Exploration and Production: Returning PEMEX to Splendor

By José Escobedo | Tue, 01/21/2020 - 22:04

A mountain of challenges lies straight ahead in order to meet the president’s 2.6 MMb/d production goal. As PEMEX roars ahead with plans to substantially boost production, the road to success will be led by the NOC's exploration and production arm, PEP. To reach the production goal, the unit is prioritizing the development of over 20 new fields. But the first small signs of a turnaround are already on record. Alberto Velázquez, PEMEX’s Chief Financial Officer, says that after 14 years of decreasing production, PEMEX achieved not only production growth in 3Q19, when production rose 1.2 percent compared to the previous quarter, but also an increase in the processing level of its refineries, which in turn resulted in greater production of high-yield refined products. The caveat: production and processing improvements followed historical lows in recent quarters. 

To return to sustainable growth as outlined in the company’s new business plan, PEMEX is increasing its maintenance budget and improving production at existing wells, while optimizing the procurement of goods and services for production. “The strategy of the new business plan is yielding positive results and PEMEX is on the right path,” says Velázquez. According to the 3Q19 results announced by PEMEX, its average crude oil production (excluding production with partners) reached 1.694MMb/d during 3Q, a 1.2 percent increase compared to the 1.673MMb/d in the previous quarter. Although production in September reached 1.713MMb/d, it dropped again in October. Acting General Director of PEP Francisco Flamenco highlights the increase in liquid hydrocarbon production by 21Mb/d as compared to the 2Q19, an increase of 1.2 percent, while the quarterly increase exceeding 1 percent had not been seen since the 3Q15. This gain in crude oil production was primarily achieved by addressing operational challenges such as time reduction to reestablish electro-submersible centrifugal pumping failures in the marine areas, as well as investing more resources in well maintenance, workover, stimulation, cleaning and optimization.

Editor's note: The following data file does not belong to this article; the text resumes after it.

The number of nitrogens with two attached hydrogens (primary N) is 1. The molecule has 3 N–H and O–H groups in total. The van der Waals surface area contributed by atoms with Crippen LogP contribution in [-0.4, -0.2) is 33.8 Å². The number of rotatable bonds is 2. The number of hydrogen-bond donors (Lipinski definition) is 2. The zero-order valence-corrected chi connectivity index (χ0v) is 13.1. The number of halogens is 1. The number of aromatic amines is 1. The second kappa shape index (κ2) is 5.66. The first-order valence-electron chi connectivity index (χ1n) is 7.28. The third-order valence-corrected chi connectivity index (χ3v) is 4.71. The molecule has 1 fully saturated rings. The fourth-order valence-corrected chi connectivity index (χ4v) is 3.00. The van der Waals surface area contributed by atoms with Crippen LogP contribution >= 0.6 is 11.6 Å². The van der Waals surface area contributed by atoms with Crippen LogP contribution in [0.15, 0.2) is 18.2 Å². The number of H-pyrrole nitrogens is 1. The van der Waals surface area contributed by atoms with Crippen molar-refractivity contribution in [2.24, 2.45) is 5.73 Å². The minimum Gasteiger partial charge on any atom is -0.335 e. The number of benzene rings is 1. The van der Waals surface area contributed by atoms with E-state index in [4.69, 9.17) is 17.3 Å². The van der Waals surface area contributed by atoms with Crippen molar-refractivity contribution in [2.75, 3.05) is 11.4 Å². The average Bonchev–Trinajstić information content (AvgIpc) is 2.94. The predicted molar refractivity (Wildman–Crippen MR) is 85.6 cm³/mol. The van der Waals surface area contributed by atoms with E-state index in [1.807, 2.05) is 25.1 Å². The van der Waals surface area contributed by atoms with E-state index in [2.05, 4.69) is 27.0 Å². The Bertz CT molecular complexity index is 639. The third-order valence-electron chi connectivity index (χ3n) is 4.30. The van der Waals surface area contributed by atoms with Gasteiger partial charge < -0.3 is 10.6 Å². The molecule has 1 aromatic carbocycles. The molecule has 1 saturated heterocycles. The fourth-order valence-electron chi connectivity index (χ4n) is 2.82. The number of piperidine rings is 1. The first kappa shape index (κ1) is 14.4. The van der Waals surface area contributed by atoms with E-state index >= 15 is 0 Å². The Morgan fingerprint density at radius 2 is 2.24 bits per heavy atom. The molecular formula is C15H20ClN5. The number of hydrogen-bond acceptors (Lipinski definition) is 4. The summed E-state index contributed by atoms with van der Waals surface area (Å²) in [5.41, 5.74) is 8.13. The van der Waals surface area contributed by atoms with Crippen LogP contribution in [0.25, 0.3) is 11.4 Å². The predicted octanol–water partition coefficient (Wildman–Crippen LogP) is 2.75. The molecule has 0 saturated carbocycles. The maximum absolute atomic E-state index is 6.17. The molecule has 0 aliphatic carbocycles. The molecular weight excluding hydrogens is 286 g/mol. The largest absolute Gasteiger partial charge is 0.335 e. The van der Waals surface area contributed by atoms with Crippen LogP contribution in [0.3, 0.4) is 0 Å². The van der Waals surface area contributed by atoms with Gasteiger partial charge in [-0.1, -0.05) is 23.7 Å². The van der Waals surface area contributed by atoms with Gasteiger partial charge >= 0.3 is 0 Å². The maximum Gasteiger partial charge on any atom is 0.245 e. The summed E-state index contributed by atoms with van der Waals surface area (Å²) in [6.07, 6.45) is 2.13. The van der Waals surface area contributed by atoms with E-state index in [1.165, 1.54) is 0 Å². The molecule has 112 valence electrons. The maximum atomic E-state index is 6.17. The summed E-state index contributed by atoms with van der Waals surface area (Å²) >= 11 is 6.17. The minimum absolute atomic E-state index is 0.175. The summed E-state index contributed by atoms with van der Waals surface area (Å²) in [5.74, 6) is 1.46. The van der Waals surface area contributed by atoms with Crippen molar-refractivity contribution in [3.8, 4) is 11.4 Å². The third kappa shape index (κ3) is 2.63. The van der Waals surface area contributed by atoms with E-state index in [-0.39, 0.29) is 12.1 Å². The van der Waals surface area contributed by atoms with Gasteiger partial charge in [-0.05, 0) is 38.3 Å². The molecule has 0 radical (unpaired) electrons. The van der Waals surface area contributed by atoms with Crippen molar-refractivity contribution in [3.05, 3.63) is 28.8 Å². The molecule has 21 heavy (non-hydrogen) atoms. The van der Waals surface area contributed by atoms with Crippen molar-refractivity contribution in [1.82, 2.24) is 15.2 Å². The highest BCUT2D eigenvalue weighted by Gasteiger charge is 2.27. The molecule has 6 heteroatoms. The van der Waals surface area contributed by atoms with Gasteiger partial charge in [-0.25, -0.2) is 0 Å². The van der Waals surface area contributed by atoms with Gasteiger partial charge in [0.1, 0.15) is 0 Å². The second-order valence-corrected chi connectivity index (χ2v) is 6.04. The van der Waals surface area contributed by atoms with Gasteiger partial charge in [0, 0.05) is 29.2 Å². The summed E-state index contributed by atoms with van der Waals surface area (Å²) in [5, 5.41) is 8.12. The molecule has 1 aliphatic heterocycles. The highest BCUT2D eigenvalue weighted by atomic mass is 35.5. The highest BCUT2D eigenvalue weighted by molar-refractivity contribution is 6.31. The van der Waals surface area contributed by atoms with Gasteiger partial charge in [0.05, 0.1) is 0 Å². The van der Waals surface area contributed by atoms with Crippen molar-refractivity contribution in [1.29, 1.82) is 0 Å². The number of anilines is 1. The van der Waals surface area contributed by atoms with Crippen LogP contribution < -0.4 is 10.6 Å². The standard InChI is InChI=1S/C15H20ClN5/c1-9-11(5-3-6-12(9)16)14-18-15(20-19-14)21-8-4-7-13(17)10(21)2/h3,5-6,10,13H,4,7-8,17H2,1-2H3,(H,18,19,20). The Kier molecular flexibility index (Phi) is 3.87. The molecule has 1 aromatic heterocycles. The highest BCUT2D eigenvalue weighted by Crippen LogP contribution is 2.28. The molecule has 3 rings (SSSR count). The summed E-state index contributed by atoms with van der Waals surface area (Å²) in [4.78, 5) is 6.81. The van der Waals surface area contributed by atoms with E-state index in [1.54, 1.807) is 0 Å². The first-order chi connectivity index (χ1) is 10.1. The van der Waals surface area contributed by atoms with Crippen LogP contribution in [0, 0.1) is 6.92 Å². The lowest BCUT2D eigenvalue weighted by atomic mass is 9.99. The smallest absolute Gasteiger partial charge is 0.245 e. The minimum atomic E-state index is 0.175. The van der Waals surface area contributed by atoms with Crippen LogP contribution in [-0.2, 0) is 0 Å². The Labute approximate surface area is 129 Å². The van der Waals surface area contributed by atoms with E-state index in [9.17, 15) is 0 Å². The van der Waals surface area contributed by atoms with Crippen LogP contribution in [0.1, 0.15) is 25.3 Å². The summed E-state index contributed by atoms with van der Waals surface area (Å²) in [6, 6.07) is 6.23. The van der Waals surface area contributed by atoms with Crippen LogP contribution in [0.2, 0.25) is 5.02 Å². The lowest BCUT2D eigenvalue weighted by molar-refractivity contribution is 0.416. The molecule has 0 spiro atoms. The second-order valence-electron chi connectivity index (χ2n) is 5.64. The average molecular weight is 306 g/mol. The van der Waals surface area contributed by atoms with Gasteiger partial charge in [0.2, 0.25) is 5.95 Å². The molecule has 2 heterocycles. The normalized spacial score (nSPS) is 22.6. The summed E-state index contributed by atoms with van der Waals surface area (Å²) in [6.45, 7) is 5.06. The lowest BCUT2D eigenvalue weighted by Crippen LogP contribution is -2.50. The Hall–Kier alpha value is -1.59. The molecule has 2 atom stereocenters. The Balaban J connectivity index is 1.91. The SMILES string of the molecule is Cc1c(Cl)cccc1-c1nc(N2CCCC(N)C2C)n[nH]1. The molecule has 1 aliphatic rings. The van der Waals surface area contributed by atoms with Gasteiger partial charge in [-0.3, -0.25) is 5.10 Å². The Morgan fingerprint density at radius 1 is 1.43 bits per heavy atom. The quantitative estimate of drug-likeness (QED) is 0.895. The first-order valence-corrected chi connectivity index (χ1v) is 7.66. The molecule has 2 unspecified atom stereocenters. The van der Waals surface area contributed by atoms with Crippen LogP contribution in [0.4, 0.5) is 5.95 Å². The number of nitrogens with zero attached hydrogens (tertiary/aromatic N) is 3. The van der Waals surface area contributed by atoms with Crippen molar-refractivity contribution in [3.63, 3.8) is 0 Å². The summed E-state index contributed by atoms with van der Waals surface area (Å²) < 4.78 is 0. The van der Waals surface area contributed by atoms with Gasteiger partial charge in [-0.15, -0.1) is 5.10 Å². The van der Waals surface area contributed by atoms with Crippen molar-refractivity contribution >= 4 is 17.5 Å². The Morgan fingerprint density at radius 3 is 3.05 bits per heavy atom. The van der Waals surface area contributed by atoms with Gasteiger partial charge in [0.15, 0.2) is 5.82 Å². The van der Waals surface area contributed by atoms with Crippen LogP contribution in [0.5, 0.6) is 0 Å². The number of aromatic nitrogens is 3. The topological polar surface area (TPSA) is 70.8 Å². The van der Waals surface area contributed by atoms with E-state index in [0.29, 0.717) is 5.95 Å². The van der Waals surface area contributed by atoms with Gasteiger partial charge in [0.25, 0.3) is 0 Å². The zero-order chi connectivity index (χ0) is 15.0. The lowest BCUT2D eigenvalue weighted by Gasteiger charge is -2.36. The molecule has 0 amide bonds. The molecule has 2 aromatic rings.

Velázquez points out that another relevant operational achievement is the recovery in the crude oil processing levels in the National Refining System. PEMEX closed last year with a 492Mb/d processing level. “As a result of the maintenance actions and the repairs implemented this year, we ended this quarter with an average 657Mb/d processing level. This is a very significant increase,” he says. Crude oil processing levels at refineries increased by 10 percent, as compared to the previous quarter. And during 3Q19, the crude oil processing level was 62Mb/d higher than that in 2Q19 and 167Mb/d higher compared with 4Q18.